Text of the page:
Dr. Agusto's research work is focused on the use of mathematical and statistical modeling approaches to gain insight into the ecology and epidemiology of some emerging and re-emerging human and zoonotic disease of public health importance.
Dr. Atkinson's research uses the fossil record to reconstruct macroevolutionary patterns and relationships of seed plants. He typically focuses on Mesozoic and early Cenozoic conifers and flowering plants; however, other plants are fair game.
Dr. Beard's research focuses on reconstructing the origin and early evolution of the order Primates and its major clades. He is especially interested in documenting how changes in the Earth's physical environment have impacted the evolution of early primates and other mammals.
Dr. Bever's research focuses on testing basic ecological and evolutionary processes occurring within plants and their associated fungi.
Dr. Billings' research characterizes the features governing nitrogen, carbon and water fluxes in terrestrial ecosystems, and how these dynamics are influenced by environmental change.
Dr. Burgin's research integrates across the fields of microbial ecology, biogeochemistry, and aquatic ecosystem ecology.
Dr. Glor studies the evolution of biological diversity, focusing on adaptive radiation in Anolis lizards and other reptiles.
Professor Haufler's research focuses on the evolutionary history, population genetics, and speciation of ferns. He is particularly interested in the life cycle dynamics of these “seed free” plants as well as the role of polyploidy and gene silencing in the genetics of the lineages.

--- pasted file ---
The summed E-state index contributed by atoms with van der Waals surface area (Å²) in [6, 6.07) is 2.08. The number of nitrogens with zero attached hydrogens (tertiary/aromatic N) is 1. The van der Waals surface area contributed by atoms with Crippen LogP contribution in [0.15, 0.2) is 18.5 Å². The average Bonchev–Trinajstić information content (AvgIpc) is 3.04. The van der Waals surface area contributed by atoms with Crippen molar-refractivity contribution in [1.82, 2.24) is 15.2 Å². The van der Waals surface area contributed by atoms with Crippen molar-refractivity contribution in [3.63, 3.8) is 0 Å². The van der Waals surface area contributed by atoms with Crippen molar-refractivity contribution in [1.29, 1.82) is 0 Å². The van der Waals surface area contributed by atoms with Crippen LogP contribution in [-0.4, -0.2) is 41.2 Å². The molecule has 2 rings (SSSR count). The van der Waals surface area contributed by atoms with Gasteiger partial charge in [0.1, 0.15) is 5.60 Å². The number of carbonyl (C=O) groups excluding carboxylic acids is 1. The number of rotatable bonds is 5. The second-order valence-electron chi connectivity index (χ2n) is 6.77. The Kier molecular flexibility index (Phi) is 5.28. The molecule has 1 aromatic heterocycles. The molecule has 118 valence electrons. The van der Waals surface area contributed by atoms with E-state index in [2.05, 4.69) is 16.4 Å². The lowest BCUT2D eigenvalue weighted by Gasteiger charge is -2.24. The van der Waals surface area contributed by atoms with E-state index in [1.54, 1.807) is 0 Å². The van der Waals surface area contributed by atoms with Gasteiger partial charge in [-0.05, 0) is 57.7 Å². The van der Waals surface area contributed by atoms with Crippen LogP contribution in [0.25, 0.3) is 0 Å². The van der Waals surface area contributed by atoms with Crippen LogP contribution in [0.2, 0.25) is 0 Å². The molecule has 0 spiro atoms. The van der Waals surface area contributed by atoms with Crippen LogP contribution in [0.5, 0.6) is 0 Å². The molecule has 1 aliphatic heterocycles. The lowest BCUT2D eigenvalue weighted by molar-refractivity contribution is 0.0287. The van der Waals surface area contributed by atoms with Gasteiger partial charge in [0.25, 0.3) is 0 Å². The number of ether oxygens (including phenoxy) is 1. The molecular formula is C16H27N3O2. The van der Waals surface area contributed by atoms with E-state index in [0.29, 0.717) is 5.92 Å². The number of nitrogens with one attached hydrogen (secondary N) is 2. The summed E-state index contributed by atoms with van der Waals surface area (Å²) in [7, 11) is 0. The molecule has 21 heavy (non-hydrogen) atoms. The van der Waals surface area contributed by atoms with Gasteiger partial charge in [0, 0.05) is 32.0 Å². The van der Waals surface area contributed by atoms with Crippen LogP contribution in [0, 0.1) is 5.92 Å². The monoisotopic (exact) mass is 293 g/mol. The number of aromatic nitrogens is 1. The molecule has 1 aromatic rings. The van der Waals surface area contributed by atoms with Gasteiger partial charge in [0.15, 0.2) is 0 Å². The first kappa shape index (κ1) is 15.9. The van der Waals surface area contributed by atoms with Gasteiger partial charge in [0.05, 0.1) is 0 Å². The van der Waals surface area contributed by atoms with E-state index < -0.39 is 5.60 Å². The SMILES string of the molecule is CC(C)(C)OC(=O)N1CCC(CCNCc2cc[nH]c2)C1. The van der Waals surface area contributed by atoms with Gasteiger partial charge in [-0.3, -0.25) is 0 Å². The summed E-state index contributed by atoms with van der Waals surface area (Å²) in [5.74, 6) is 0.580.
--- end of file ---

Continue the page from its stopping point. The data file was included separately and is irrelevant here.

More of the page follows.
Dr. Holder develops statistical and computational approaches for estimating genealogical relationships.
Dr. Jensen is a parasitologist specializing on coevolution and the systematics, diversity, and biogeography of the tapeworms that parasitize elasmobranchs.
Dr. Short's research program centers on elucidating the diversity, biology, and evolutionary history of aquatic beetles.
Dr. Sikes is a microbial ecologist whose research focuses on soil fungi, their community interactions and use in restoration
My research focuses on the genetic basis of plants' interactions with their environment-- especially their microbial neighbors-- in both natural and agricultural systems. I use my training in quantitative genetics and evolutionary ecology to study the relationships between plant genotypes, phenotypes and microbiomes, toward the broad goal of improving the health of crops and wild plants facing environmental challenges.
My research focuses on evolutionary genomics in Lepidoptera, the moths and butterflies. I am particularly interested in the molecular evolution of sex chromosomes and reproductive traits. My work makes extensive use of next-generation sequencing data (i.e. Illumina) for measuring gene expression and genetic variation genome-wide. We also use shotgun proteomics to directly identify proteins found in complex biological samples, such as the saliva and also sperm of butterflies.
Dr. Ward is interested in understanding how global change factors influence the physiology, population structure, and evolution of plants.